Developed and developing nations squared off at critical World Trade Organization (WTO) talks on Monday, with each side charging that the other must make concessions in order for a global free trade deal to occur.
The U.S. faces pressure to make bigger cuts in trade-distorting farm subsidies. "We know we're going to need to make further contributions than the many contributions we already have put on the table," U.S. Trade Representative Susan Schwab told a news conference.
But a deal is possible only if large emerging markets such as China, India and Brazil open their agriculture, manufacturing and services markets to more foreign trade, Schwab said.
"We are looking forward to seeing the contributions of others," she said after an opening session with trade ministers from about three-dozen member states of the WTO.
European Union (EU) Trade Commissioner Peter Mandelson even implied an ultimatum, saying he had gone out on a limb on agricultural trade and stressing that agreement was now conditional on developing countries making "real" cuts in their industrial tariffs.
The commissioner earlier on Monday revealed the EU was ready to extend proposed cuts in its tariffs on agricultural imports to 60% from 54%. But Mandelson’s offer was dismissed as "propaganda" by Brazil, a key emerging market player.
Indonesian Trade Minister Mari Pangestu, speaking on behalf of the G33 group of developing countries, insisted it was up to industrialized nations to make an effort to reach a deal.
"We are looking for a concrete offer on the table which hasn't come out yet. We are looking for U.S. leadership on this issue," Pangestu said.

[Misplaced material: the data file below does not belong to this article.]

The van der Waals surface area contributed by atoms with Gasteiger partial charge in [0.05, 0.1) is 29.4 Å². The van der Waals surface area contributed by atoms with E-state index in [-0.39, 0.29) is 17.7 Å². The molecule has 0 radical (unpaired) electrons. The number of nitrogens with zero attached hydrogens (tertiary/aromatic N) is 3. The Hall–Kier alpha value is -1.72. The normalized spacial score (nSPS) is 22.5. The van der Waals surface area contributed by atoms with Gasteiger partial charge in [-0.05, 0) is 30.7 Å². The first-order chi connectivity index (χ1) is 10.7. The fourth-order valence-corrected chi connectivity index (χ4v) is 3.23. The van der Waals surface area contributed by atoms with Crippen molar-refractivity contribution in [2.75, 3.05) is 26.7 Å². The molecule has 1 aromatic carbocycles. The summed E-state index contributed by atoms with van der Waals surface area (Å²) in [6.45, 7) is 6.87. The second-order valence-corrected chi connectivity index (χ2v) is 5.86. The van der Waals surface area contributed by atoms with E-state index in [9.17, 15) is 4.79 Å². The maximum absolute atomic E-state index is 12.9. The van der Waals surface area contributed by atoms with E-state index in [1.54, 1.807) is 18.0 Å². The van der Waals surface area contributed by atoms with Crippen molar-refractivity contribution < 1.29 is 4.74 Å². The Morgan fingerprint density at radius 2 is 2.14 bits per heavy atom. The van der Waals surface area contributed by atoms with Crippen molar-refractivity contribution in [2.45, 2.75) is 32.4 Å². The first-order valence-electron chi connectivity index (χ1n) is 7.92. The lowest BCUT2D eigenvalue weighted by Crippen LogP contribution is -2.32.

Developed country hopes for increased exports must take a back seat to development goals of the round, Pangestu said. "The development aspects are crucial, otherwise why call it a development round?" she told Reuters News Service, referring to the talks' formal title, the Doha Development Agenda.
The latest text of the proposed deal requires the U.S. to cut its spending cap on "overall trade-distorting support" to a range between $13 billion and $16.4 billion, from the current ceiling of $48.2 billion.
The draft text also requires Washington to cut its most trade-distorting farm programs by 60%, from a current cap of $19.1 billion down to a new ceiling of $7.6 billion.
But high prices have cut U.S. farm program spending dramatically in recent years, and leading developing countries such as Brazil and India want a new U.S. ceiling closer to current outlays of approximately $7 billion.
Meanwhile, the EU is under pressure to cut its farm tariffs and limit the number of "sensitive" products that would be shielded from the deepest tariff cuts.